The Texas Agri-life, Texas A & M system, has been a helping the agricultural community for seventy-five years.
The scientist and researchers have developed strong programs that benefit our nations agricultural from the farm field to the dinner plate.
But they get lots of help from our nations government and private sector business too.
"On the Federal side it's base funds, it's part of the USDA budget, we've been pretty blessed here." said David Brauer, research argonomist. "From the State side, it comes through the Texas Agri-life Texas A & M system, a lot of state funds. But we also have that supplemented by grants and those could be grants from like...Sorghum Check Off or from pretty high powered science foundation like National Science Foundation."
over the years the facility has conducted research to improve crop productivity and water use, to improve the quality of life for people and communities of the panhandle.
Farmers and producers have used the research to better their own crop yields and to deal with the Texas High plains droughts and weather.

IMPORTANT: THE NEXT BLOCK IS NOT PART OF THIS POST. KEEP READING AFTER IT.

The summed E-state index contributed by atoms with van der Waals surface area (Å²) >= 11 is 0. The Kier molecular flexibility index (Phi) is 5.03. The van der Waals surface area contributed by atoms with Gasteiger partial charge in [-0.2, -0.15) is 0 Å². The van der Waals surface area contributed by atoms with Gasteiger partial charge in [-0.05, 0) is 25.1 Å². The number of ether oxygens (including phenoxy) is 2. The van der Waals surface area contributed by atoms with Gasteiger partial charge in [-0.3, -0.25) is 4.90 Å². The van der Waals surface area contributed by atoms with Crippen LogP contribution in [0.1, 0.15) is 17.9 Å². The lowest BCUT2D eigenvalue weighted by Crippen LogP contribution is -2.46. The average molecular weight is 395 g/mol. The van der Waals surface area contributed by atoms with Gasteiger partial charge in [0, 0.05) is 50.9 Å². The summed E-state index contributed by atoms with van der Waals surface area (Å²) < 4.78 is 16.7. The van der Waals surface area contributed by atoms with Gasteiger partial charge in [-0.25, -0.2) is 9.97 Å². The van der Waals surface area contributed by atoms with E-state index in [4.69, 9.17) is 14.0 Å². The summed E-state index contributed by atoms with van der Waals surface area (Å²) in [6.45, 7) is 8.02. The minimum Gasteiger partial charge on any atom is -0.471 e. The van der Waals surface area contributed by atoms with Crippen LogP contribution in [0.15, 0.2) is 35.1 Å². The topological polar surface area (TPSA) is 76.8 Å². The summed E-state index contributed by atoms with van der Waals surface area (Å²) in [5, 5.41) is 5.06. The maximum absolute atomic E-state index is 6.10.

"Since the station started in 1938," said Charles Schlab, "wind erosion was one of the big things then, you know, we still have the wind but we learned to control it; control the dust anyhow."
Despite the adverse conditions of the panhandle, over the years, the research has proven to be effective. That eventually gets passed on to farmers.
"In other words, it kind of becomes common knowledge," said Schlab, "In other words it gets passed from research to farmer to farmer and from news media. On and on, you know."
There is science to farming and the panhandle has had a facility for seventy five years that has been helping farmers and other agriculture producers better their crops.